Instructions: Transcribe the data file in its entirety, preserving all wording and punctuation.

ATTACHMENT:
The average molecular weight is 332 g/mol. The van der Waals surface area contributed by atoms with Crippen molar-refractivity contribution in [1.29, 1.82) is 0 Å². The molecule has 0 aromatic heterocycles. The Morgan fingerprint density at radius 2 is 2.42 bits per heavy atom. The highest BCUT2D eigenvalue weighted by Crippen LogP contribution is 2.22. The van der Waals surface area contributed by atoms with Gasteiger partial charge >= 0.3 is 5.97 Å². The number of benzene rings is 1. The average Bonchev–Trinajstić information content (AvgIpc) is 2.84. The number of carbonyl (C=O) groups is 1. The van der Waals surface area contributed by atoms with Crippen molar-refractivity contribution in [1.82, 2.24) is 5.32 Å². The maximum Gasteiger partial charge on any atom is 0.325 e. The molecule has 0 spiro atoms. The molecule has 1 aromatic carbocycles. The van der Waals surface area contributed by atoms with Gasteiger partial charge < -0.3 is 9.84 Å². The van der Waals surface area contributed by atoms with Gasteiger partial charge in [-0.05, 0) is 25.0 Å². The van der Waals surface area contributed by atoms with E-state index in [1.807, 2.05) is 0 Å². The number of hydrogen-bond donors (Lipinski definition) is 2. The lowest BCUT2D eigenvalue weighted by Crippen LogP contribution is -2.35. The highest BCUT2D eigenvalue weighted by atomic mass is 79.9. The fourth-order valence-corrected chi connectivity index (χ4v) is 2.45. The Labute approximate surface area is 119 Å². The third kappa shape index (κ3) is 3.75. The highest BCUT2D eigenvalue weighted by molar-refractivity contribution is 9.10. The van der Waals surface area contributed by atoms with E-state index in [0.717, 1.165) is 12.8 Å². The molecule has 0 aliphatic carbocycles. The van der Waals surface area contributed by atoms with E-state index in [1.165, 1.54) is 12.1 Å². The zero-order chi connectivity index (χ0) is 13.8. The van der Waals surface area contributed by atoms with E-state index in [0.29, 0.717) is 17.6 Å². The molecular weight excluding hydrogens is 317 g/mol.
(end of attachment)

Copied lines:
The average molecular weight is 332 g/mol. The van der Waals surface area contributed by atoms with Crippen molar-refractivity contribution in [1.29, 1.82) is 0 Å². The molecule has 0 aromatic heterocycles. The Morgan fingerprint density at radius 2 is 2.42 bits per heavy atom. The highest BCUT2D eigenvalue weighted by Crippen LogP contribution is 2.22. The van der Waals surface area contributed by atoms with Gasteiger partial charge >= 0.3 is 5.97 Å². The number of benzene rings is 1. The average Bonchev–Trinajstić information content (AvgIpc) is 2.84. The number of carbonyl (C=O) groups is 1. The van der Waals surface area contributed by atoms with Crippen molar-refractivity contribution in [1.82, 2.24) is 5.32 Å². The maximum Gasteiger partial charge on any atom is 0.325 e. The molecule has 0 spiro atoms. The molecule has 1 aromatic carbocycles. The van der Waals surface area contributed by atoms with Gasteiger partial charge < -0.3 is 9.84 Å². The van der Waals surface area contributed by atoms with Gasteiger partial charge in [-0.05, 0) is 25.0 Å². The van der Waals surface area contributed by atoms with E-state index in [1.807, 2.05) is 0 Å². The number of hydrogen-bond donors (Lipinski definition) is 2. The lowest BCUT2D eigenvalue weighted by Crippen LogP contribution is -2.35. The highest BCUT2D eigenvalue weighted by atomic mass is 79.9. The fourth-order valence-corrected chi connectivity index (χ4v) is 2.45. The Labute approximate surface area is 119 Å². The third kappa shape index (κ3) is 3.75. The highest BCUT2D eigenvalue weighted by molar-refractivity contribution is 9.10. The van der Waals surface area contributed by atoms with E-state index in [0.717, 1.165) is 12.8 Å². The molecule has 0 aliphatic carbocycles. The van der Waals surface area contributed by atoms with E-state index in [1.165, 1.54) is 12.1 Å². The zero-order chi connectivity index (χ0) is 13.8. The van der Waals surface area contributed by atoms with E-state index in [0.29, 0.717) is 17.6 Å². The molecular weight excluding hydrogens is 317 g/mol.